King County, Washington is working on biocarbon sequestration in multiple ways. As examples:
King County continues to acquire, protect, restore and provide stewardship for over 26,000 acres of natural lands. Healthy natural lands naturally sequester biocarbon and also help reduce the severity of local climate change impacts such as flooding and ecosystem impacts. In 2011, King County acquired more than 780 acres of natural lands adding to King County Parks’ system. Additionally, Parks volunteers provided over 58,000 hours of service, planting more than 23,000 native plants and removing invasive weeds, while the Water and Land Resource Division planted nearly 60,000 trres and plants. The Solid Waste Division is also actively restoring lands, for example in 2011 over a thousand trees were planted on the closed Puyallup/Kit Corner landfill. King County also continues to support private stewardship efforts; in 2011, 720 additional privately owned acres were enrolled into King Conservation District farm or rural stewardship plans.
In partnership with the National Wildlife Federation, in 2011 King County developed a new interactive online resource – the Urban and Community Forestry Climate Preparedness and Response Program - for private landowners to learn about the relationship between climate change and their forests and to connect them to resources to support forest and soil stewardship.
King County's Wastewater Treatment Division serves about 1.5 million people, providing high quality and effective treatment to wastewater collected within a 420-square-mile service area. Cleaning wastewater to high standards is an energy-intensive effort, one that also creates significant greenhouse gas (GHG) emissions. One way that King County mitigates its energy use and GHG emissions is by making and land-applying Loop biosolids, an organic product extracted during the wastewater treatment process. During Loop’s production, methane gas is created, captured and used as a renewable energy source. As a soil amendment and replacement for synthetic fertilizer, Loop returns nutrient and carbon rich organic matter to the soil, both improving soil health and growing bigger plants faster. Loop is an endlessly renewable resource that is a sustainable alternative to synthetic fertilizer, supports creation of renewable energy, and adds biocarbon to soils.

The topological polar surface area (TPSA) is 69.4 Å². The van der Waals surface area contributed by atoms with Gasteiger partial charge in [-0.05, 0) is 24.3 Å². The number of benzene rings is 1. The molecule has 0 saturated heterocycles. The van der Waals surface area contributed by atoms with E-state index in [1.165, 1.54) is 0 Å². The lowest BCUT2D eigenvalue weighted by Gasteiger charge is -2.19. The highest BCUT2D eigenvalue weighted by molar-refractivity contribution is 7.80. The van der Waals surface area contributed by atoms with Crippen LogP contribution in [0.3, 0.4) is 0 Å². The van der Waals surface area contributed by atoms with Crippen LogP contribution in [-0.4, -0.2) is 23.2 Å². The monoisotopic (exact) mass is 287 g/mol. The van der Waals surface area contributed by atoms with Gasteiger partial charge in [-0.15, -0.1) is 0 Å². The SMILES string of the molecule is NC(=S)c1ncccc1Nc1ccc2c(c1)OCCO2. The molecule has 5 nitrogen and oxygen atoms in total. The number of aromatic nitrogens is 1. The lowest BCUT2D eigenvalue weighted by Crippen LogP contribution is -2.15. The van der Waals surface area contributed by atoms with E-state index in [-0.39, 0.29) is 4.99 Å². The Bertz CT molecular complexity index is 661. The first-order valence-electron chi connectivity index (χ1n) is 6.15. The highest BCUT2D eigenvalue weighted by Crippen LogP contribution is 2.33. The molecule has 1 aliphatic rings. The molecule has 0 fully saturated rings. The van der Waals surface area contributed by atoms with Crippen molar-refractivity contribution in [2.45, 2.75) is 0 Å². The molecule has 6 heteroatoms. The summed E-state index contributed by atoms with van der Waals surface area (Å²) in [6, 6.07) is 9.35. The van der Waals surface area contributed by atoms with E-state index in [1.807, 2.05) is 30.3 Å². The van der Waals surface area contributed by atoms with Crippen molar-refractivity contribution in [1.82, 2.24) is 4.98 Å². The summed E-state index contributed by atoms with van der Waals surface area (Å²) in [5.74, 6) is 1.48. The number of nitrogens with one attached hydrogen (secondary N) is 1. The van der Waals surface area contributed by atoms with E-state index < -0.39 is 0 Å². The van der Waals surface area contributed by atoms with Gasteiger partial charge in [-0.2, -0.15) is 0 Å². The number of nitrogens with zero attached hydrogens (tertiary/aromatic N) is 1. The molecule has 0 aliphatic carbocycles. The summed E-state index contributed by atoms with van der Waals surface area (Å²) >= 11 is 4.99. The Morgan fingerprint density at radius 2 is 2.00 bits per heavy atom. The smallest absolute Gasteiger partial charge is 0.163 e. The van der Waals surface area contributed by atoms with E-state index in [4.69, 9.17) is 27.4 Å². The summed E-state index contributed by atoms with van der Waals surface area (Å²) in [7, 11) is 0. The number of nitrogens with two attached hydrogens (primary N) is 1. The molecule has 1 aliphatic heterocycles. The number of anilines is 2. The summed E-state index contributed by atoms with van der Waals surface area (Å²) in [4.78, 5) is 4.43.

Biosolids are an endlessly renewable resource
Kate Kurtz, Biosolids Project Manager for King County Wastewater Treatment Division (WTD) likes to say that King County’s biosolids are “an endlessly renewable resource.” And this will be true as long as 1.5 million or so people served by the County’s wastewater treatment system eat food and contribute their waste via toilets to the system.
Watch this short interview with Kate, and then in our second clip see an honest-to-goodness doo-flippin machine in action (Loop biosolids getting applied to a Washington forest to enhance the soil and the plants). Brian Vrablick, Forestry Project Manager for King County WTD explains how it's done.